There are two parts to the common day — the performance of the day, and the background of the day. Many of us are so submerged in the work we do and in the pride of life that the real day slips by unnoted and unknown. But there are some who part the hours now and then and let the background show through. There are others who keep the sentiments alive as an undertone and who hang all the hours of work on a golden cord, connecting everything and losing none: theirs is the full life; their backgrounds are never forgotten; and the backgrounds are the realities.
The joy of flowers is of the backgrounds. It lies deeper even than the colors, the fair fragrances, and the graces of shape. It is the joy of things growing because they must, of the essence of winds woven into a thousand forms, of a prophetic earth, and of wonderful delicateness in part and substance. The appeal is the deeper because we cannot analyze it, nor measure it by money, nor contain it in anything that we make with our hands. It is too fragile for analysis.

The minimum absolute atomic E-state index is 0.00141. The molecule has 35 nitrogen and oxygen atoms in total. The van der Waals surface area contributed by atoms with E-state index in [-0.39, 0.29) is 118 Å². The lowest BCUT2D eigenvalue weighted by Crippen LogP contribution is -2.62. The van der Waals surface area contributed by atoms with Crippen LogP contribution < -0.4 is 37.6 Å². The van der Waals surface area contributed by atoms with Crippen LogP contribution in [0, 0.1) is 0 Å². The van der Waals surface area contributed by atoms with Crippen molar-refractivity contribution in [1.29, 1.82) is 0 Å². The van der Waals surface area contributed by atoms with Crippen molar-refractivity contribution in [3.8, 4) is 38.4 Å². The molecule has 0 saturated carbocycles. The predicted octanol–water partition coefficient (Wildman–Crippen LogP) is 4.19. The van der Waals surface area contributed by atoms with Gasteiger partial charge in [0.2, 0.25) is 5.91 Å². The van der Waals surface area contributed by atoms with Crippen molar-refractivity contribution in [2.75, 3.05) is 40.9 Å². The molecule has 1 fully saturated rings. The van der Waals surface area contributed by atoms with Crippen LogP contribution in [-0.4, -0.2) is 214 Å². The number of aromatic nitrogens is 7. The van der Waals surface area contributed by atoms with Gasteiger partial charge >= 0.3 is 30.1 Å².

L.H. Bailey's, "Blossoms" 1913